Real Madrid crashed out of the Champions League at the last-16 stage for the second year running. And it was entirely their own fault, again.
Although this defeat wasn’t as shocking as their capitulation against Ajax last season, it could have been far, far uglier. Manchester City spurned bundles of chances and with more precision in front of goal they could have racked up an embarrassing scoreline for Zinedine Zidane’s side.
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In the end, Pep Guardiola’s side had to be content with a 2-1 win, 4-2 on aggregate, but they made the newly crowned Spanish champions look like amateurs. Madrid gave away the ball in front of their goal so frequently that it looked like they were trying to lay a red carpet route to goal for the Premier League side.
Los Blancos handed City their opener on a silver platter. While analysts figured Eder Militao might be the weak spot in Zidane’s backline, it was his center-back partner Raphael Varane who made a crucial error, the first of many.
The French center back, usually so composed, dilly-dallied in the box before Gabriel Jesus pressed him and won the ball back, squaring for Raheem Sterling to tap home in the ninth minute.
Thibaut Courtois, who has also been crucial for Madrid this season, put Varane under pressure with his pass but a man of the World Cup winner’s caliber and class should have dealt with the problem effectively.
Suspended Real Madrid captain Sergio Ramos watched on nervously from the stands, trying to orchestrate the defense with shouts, whistles and gestures, keenly aware that without his contribution the team is missing a key ingredient.
That was his own fault, having been shown a red card in the 2-1 defeat by City at the Santiago Bernabeu in February, as Madrid collapsed and allowed Guardiola’s team to come from behind.
Madrid’s performance here carried directly on from that, as if the past five months had never happened.
It was that of a side who has not played for three weeks, compared to City’s two, but perhaps also of a team drunk on its own success, who thought they could come to Manchester and not be pushed to the limit.
Madrid won 10 games in a row to lift La Liga, drawing only their final match after they had banked the trophy, but City were always going to prove a different challenge to what they had faced in Spain.
Zidane’s side ground out those victories but to succeed in Manchester they needed something special, which is why Eden Hazard was given a start on the left.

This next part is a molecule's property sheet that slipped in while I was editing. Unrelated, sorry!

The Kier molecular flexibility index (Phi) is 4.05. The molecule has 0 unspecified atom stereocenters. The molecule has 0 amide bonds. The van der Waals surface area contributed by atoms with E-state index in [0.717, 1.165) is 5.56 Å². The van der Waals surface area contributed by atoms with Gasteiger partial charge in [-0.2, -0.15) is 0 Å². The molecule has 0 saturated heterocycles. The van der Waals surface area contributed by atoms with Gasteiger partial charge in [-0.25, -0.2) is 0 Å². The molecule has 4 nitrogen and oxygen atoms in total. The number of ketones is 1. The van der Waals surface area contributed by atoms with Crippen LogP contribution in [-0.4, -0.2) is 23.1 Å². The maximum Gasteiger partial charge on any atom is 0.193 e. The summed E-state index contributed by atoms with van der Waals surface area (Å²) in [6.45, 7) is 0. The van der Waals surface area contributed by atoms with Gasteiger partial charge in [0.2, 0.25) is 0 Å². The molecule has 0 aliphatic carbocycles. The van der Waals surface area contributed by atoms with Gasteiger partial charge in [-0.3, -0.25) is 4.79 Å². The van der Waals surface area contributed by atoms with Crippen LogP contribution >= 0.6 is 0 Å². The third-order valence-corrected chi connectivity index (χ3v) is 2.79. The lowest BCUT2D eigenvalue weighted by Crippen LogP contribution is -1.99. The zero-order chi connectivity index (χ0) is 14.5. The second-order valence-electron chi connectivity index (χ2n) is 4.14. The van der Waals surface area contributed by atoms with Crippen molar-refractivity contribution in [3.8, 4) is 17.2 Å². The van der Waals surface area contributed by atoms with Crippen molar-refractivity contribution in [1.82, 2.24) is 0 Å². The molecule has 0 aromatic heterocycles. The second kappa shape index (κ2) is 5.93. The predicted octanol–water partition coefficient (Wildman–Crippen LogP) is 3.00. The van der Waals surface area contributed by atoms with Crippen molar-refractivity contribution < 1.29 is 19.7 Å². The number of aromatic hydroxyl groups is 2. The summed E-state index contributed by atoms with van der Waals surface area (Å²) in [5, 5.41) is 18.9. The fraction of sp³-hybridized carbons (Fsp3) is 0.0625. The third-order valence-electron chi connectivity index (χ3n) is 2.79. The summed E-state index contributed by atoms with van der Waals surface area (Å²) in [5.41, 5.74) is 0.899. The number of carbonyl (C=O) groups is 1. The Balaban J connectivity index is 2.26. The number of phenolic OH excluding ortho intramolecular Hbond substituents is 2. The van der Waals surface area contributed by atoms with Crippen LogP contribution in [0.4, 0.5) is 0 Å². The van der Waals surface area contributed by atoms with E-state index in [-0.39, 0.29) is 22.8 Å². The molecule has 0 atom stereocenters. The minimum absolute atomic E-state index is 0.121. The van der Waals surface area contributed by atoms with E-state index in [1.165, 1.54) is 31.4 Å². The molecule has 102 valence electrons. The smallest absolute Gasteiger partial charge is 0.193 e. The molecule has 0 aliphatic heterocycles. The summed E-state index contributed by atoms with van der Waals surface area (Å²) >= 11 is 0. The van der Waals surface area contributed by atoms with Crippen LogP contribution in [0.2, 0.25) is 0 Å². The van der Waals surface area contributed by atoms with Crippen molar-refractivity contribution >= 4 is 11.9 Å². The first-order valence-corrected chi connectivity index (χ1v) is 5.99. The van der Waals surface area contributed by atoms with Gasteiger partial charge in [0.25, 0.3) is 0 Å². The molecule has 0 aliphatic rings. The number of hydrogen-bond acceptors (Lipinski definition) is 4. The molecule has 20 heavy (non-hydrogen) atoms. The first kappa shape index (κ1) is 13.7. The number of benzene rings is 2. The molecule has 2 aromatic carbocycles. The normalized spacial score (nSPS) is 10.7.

The former Chelsea winger has not been anything like his past self this season, hounded by injuries, and this was another blunt-edged performance, far from his best.
Benzema, by contrast, has been sublime this season and, after missing his first good opportunity, made no mistake with his second, heading home Rodrygo Goes’ cross to level on the night.
The Frenchman has carried the banner for Madrid but this time he didn’t get enough support behind him.
Casemiro, Militao and Varane, especially, seemed hell-bent on giving the ball away, while Courtois spilled one shot into the danger zone and was nearly caught out by compatriot Kevin De Bruyne from a corner.
Madrid seemed to be relying on the intangible magic which often accompanies them in Europe, and with the scores level it seemed like they might still somehow go through, despite City’s dominance.
But another Varane error put paid to that, as he made a hash of a long ball forward and sold Courtois short as he tried to send the ball back.
Jesus took advantage and squeezed home from a tight angle to give City a cushion, leaving Madrid needing two more goals.
They didn’t come close to getting one. Zidane sent on Luka Jovic and Lucas Vazquez, ahead of the live-wire Vinicius Junior, which was a puzzling decision given the circumstances. Gareth Bale, meanwhile, was in Spain after Zidane’s claim that he had asked to be left behind.
Varane will take the blame for his two obvious mistakes which led to City’s goals, but nobody in the team could hold their head up high.
This was a wake-up call for Madrid. While they may be the best team in Spain, they are some way behind the continent’s other top sides.
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